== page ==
Martin R. Castro, a Chicago Democrat and Obama appointee as chairman of the U.S. Commission on Civil Rights, believes “religious freedom” and “religious liberty” are nothing more than “code words” for discrimination and intolerance.
In a 307-page report titled “Peaceful Coexistence: Reconciling Nondiscrimination Principles with Civil Liberties,” Castro writes, “The phrases ‘religious liberty’ and ‘religious freedom’ will stand for nothing except hypocrisy so long as they remain code words for discrimination, intolerance, racism, sexism, homophobia, Islamophobia, Christian supremacy or any form of intolerance.”
“Religious liberty was never intended to give one religion dominion over other religions, or a veto power over the civil rights and civil liberties of others,” Castro adds. In other words, “peaceful coexistence” is only possible when “supremacist” Christians abandon their First Amendment right to the free exercise of religion.
However, not everyone on the commission sees eye-to-eye with Castro. Some are quite concerned with the progressive mentality that anti-discrimination laws supersede constitutional rights.
Committee member and George Mason Law School Associate Dean Gail Heriot told The Washington Times, “I’m troubled by the growing attitude that somehow anti-discrimination laws trump everything. We live in a more complex world than that.”
Another, lawyer Mat Staver, criticized the report as being anti-American, saying, “This commission is not only out of touch with reality, but also out of touch with our Constitution.”
Castro’s report directly targets the federal Religious Freedom Restoration Act of 1993, and it makes clear the argument that a person’s civil rights are of “preeminent importance” above another’s religious liberty which has many lawyers scratching their heads. Some are accusing the Obama appointee of recruiting a majority of the commission to side with him in the name of identity politics rather than making compelling arguments.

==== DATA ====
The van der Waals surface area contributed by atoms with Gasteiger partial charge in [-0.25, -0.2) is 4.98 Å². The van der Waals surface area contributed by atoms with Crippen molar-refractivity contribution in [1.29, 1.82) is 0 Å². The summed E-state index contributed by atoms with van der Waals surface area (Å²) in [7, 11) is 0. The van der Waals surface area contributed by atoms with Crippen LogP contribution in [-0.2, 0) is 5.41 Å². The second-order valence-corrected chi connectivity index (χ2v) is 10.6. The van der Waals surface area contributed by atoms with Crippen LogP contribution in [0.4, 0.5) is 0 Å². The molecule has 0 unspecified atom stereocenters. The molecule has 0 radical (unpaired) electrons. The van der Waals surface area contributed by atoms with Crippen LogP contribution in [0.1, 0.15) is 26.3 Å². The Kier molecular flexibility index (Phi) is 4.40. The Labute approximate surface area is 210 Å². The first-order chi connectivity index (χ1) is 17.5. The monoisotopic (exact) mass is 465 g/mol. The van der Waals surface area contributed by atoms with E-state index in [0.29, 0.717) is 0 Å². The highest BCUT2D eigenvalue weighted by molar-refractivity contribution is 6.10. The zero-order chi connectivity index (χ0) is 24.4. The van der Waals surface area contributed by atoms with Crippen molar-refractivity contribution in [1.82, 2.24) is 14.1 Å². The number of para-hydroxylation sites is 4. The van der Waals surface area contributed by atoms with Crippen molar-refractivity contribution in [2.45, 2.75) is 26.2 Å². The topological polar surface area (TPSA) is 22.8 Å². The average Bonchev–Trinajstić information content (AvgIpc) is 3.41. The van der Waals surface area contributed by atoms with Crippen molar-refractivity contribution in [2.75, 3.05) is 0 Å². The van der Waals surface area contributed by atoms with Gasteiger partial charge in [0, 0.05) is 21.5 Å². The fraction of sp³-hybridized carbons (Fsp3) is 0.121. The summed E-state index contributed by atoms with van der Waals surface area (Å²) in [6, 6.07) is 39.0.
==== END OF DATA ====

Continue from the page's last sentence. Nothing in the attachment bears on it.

The Washington Times concludes with a quote from University of Illinois law school professor Robin Fretwell Wilson, which should be taken as a warning for the future of freedom as viewed from the perspective of progressive America:
“There is no fair way to say that the concerns of the LGBT community are ‘preeminent’ over those of religious believers. Religious liberty will become code for discrimination and intolerance if opponents of nondiscrimination laws continue to claim the right, in the name of religious freedom, to block LGBT persons from enjoying protections that the rest of us take for granted. … We need thoughtful legislators to craft new thoughtful approaches to keeping the religious bakers in the business without saying gays can be turned away.”